Effects of soy extract on serum glucose level in mice orally administered SSBs.
Fig. 4.  Effects of soy extract on serum glucose level in mice orally administered SSBs.

A. Mice were orally administered SSB-I with or without co-administration of M1 dissolved in water or in CrEL (panel I); the AUC at 60 min was calculated (panel II). B. The effect of co-administration of SSB-I with OS or M1 or the combination of both on serum glucose levels. C. The effect of co-administration of SSB-II with OS or M1 or the combination of both on serum glucose levels.

Fig. 4B I shows a similar sugar protective effect of soy extracts when given as OS soy extract dissolved in water and M1 dissolved in CrEL; groups C and E were co-administered with SSB-I. A decrease in glucose levels was noted in groups C and E compared to control group A (136.5 vs. 128.3 vs. 138.5 mg/dL at 15 min; 119.7 vs. 115.7 vs. 127 mg/dL at 30 min; and 104.5 vs. 108.5 vs. 111.2 mg/dL at 60 min, for groups C, E and A, respectively). Similarly, the co-administration of both M1 and OS extracts dissolved in water was associated with a decrease in glucose levels compared to controls in group A (104.3 vs. 111.2 mg/dL at 60 min; and 106.2 vs. 109.5 mg/dL at 90 min; and 81.7 vs. 87.5 mg/dL at 180 min, respectively; p = NS). Fig. 4B II shows a significant decrease in the AUC in mice given M1 dissolved in CrEL (group E) at 15 min compared to the control group A (p = 0.04), and a trend toward a decrease was noted at 30 min in group E compared to group A (p = 0.06). Similarly, a statistically significant decrease in the AUC was noticed in mice co-administered soy extracts M1 and OS dissolved in water (group D) at 90 and 120 min compared to mice administered soy extract M1 dissolved in water (group B) (p = 0.05).

Fig. 4C I shows a similar effect following the co-administration of the soy extracts with high sugar containing chocolate milk (SSB-II). A decrease in glucose levels was noted for the soy extracts-treated groups (groups C and D) compared to the mice in control group A (175.5 vs. 168.5 vs. 200 mg/dL at 15 min; 170 vs. 146 vs. 179 mg/dL at 30 min; 162 vs. 140.5 vs. 164 mg/dL at 60 min; 135.5 vs. 132.5 vs. 161.5 mg/dL at 90 min; 132 vs. 131 vs. 152 mg/dL at 120 min; and 128.5 vs. 125.5 vs. 136 mg/dL at 180 min, for groups C, D, and A, respectively). A significant decrease in glucose levels was noted in the mice in group C (treated with SSB-II mixed with OS and M1) at 90, 120 and 180 min compared to group A (135.5 vs. 132 vs. 128.5 mg/dL, compared to 161.5 vs. 152 vs. 136 mg/dL for groups C and A, respectively, p < 0.05). Similarly, there was a significant decrease in the glucose level in the group D mice (treated with SSB-II mixed with OS and M1 dissolved in CrEL) at 15, 30, 60, 90, 120 and 180 min compared to the control group A. The decrease was also significant when compared to group C (p < 0.005). There was a statistically significant decrease in group D compared to group C at 30 and 60 min. Fig. 4C II shows a statistically significant decrease in the AUC in the mice administered SSB-II dissolved in CrEL (group B) at 15, 30, 60 and 90 min following ingestion compared to the control group A (p < 0.05).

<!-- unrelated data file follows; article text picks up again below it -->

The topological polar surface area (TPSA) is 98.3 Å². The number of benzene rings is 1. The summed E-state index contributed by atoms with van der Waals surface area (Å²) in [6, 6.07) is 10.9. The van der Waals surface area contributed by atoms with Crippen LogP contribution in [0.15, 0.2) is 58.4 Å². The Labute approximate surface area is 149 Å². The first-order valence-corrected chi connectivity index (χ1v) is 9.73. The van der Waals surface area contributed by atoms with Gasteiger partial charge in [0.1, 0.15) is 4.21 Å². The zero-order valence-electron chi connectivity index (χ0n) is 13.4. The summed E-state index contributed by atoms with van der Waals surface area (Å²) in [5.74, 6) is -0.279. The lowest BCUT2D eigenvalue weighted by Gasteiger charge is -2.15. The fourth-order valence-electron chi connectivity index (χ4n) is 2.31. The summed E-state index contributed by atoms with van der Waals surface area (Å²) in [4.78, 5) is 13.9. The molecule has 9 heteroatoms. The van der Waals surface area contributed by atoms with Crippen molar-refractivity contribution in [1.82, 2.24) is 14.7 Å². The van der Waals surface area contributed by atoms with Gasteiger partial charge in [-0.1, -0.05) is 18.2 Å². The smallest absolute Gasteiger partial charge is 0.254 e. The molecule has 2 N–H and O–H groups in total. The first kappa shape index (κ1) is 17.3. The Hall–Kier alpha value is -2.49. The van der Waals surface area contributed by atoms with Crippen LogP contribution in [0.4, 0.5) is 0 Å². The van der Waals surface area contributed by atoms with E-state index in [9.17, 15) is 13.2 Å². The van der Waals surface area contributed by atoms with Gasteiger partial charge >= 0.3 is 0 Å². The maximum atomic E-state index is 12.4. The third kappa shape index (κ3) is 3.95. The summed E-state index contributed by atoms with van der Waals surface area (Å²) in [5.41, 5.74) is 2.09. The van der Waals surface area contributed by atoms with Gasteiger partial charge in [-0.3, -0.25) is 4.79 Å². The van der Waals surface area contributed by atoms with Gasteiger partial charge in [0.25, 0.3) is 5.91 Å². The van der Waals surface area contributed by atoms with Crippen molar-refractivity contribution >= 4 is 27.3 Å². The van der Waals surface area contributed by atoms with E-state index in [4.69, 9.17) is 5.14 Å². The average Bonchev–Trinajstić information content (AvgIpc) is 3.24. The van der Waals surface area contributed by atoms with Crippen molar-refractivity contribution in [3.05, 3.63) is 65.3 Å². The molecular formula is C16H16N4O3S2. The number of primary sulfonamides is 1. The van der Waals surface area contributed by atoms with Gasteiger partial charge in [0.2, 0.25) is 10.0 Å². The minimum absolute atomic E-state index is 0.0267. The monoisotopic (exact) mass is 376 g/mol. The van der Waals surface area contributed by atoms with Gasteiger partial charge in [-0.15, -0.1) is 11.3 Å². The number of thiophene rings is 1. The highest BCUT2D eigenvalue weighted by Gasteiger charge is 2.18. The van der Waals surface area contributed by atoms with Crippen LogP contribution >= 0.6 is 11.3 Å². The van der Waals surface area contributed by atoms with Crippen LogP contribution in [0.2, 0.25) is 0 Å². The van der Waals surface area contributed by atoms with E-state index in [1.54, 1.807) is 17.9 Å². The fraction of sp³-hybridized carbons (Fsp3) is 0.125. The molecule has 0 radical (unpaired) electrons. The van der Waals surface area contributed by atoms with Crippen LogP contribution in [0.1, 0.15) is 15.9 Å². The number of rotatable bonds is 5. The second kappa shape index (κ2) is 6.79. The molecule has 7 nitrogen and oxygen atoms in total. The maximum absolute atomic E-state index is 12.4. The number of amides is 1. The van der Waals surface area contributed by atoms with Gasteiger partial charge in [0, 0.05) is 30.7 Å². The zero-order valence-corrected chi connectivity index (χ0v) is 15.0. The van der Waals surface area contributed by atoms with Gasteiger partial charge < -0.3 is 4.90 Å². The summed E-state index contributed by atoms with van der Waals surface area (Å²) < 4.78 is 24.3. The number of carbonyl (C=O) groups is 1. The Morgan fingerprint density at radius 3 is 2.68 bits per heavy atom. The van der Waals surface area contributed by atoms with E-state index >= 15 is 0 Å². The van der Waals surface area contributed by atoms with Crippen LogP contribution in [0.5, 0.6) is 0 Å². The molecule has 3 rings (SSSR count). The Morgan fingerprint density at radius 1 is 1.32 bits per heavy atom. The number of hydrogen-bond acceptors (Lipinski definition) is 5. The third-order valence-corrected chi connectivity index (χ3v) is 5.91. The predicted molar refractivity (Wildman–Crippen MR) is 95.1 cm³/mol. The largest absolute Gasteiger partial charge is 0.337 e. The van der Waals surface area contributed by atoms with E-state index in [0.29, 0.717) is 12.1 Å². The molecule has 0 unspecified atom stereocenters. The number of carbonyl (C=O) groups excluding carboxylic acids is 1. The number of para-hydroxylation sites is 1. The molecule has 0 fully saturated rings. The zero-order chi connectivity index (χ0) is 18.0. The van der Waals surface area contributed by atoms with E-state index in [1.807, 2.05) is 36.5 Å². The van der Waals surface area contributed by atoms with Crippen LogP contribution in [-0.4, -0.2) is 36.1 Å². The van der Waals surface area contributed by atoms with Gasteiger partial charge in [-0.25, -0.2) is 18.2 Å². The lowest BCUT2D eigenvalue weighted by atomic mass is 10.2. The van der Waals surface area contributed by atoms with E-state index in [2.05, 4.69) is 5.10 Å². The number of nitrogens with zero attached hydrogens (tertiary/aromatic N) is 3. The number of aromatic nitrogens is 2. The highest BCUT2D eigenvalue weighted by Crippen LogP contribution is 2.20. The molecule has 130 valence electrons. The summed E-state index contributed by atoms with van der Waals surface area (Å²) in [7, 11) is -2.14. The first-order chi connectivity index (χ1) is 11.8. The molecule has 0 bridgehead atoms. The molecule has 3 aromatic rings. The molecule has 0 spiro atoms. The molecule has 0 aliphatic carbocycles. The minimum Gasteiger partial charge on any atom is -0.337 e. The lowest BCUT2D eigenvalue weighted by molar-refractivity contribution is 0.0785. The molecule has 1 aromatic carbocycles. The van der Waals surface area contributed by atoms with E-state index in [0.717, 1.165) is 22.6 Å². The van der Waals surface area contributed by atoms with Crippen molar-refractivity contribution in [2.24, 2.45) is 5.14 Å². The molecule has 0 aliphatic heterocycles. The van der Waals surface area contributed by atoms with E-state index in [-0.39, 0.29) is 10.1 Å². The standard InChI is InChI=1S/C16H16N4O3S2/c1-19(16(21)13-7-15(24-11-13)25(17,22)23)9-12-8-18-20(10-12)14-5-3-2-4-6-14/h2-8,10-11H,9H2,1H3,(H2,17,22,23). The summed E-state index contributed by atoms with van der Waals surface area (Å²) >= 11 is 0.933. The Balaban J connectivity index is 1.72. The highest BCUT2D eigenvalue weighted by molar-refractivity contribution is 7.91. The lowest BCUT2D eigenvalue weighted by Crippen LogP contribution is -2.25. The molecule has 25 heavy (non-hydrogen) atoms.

The oral administration of both combination of soy extracts OS and M1 (group C) and OS and M1 dissolved in CrEL (group D) was also associated with significant decrease in the AUC at 60 and 90 min for group C, and at 15, 30, 60, 90 and 120 min for group D (p = 0.01 and p = 0.004, respectively). Mice in group D had a statistically significant decrease in the AUC compared to mice in group C at 15, 30 and 60 min (p = 0.05, p = 0.01 and p = 0.03, respectively). The data support the notion that while CrEL has some glucose-protecting effect, the two soy extracts exert a synergistic effect both with each other and with CrEL.


Over consumption of alcohol and SSBs are major global health problems. The results of the present study show that the co-administration of OS and M1 soy-derived extracts exerts protective effects on alcohol-induced liver damage and reduces serum sugar levels. The oral administration of soy-derived extracts alleviated alcohol-mediated liver injury, as noted by a decrease in liver enzymes, improvements in liver histology, and alleviation of alcohol-mediated weight loss. In addition, oral administration of soy-derived extracts alleviated SSB-mediated increases in serum sugar levels. OS, M1, and the combination of both extracts, when co-administered with two types of SSBs, alleviated the SSB-mediated increase in blood sugar levels. A synergistic effect was noted for the combination of both extracts, and for their combination with CrEL.

For both alcohol and SSB consumption, implementing a lifestyle change to eliminate the use of these compounds is a hard to achieve and to sustain for many. Current interventions, including education programs and new laws, have had some impact but are far from ideal.2932 There is a lack of evidence for recommending the implementation of alcohol advertising restrictions.33 Similarly, interventions to reduce the consumption of SSBs have been only partially successful.34 While it is possible to improve settings by making national recommendations, continuous actions are needed to decrease total consumption of sweet products among adolescents.35 Dietary group interventions can moderately improve intake.36 However, their effect on global health is limited due to the small number of participants. Moreover, the long-term effects of these interventions are unclear.37